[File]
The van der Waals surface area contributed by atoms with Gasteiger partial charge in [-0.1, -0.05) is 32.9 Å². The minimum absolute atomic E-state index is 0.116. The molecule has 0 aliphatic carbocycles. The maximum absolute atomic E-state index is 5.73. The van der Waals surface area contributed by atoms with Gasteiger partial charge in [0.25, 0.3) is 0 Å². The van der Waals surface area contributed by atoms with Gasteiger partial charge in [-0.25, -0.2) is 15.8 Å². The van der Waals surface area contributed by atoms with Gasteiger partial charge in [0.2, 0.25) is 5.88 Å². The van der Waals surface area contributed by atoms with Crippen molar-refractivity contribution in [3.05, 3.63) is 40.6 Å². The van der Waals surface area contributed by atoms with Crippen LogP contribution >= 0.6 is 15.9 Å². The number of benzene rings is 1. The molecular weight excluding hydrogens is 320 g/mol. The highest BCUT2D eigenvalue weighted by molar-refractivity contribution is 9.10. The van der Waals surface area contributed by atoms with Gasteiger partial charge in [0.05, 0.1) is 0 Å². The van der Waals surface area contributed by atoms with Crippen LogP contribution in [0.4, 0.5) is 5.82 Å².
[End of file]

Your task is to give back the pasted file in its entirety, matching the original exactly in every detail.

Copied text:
The van der Waals surface area contributed by atoms with Gasteiger partial charge in [-0.1, -0.05) is 32.9 Å². The minimum absolute atomic E-state index is 0.116. The molecule has 0 aliphatic carbocycles. The maximum absolute atomic E-state index is 5.73. The van der Waals surface area contributed by atoms with Gasteiger partial charge in [0.25, 0.3) is 0 Å². The van der Waals surface area contributed by atoms with Gasteiger partial charge in [-0.25, -0.2) is 15.8 Å². The van der Waals surface area contributed by atoms with Gasteiger partial charge in [0.2, 0.25) is 5.88 Å². The van der Waals surface area contributed by atoms with Crippen molar-refractivity contribution in [3.05, 3.63) is 40.6 Å². The van der Waals surface area contributed by atoms with Crippen LogP contribution >= 0.6 is 15.9 Å². The number of benzene rings is 1. The molecular weight excluding hydrogens is 320 g/mol. The highest BCUT2D eigenvalue weighted by molar-refractivity contribution is 9.10. The van der Waals surface area contributed by atoms with Gasteiger partial charge in [0.05, 0.1) is 0 Å². The van der Waals surface area contributed by atoms with Crippen LogP contribution in [0.4, 0.5) is 5.82 Å².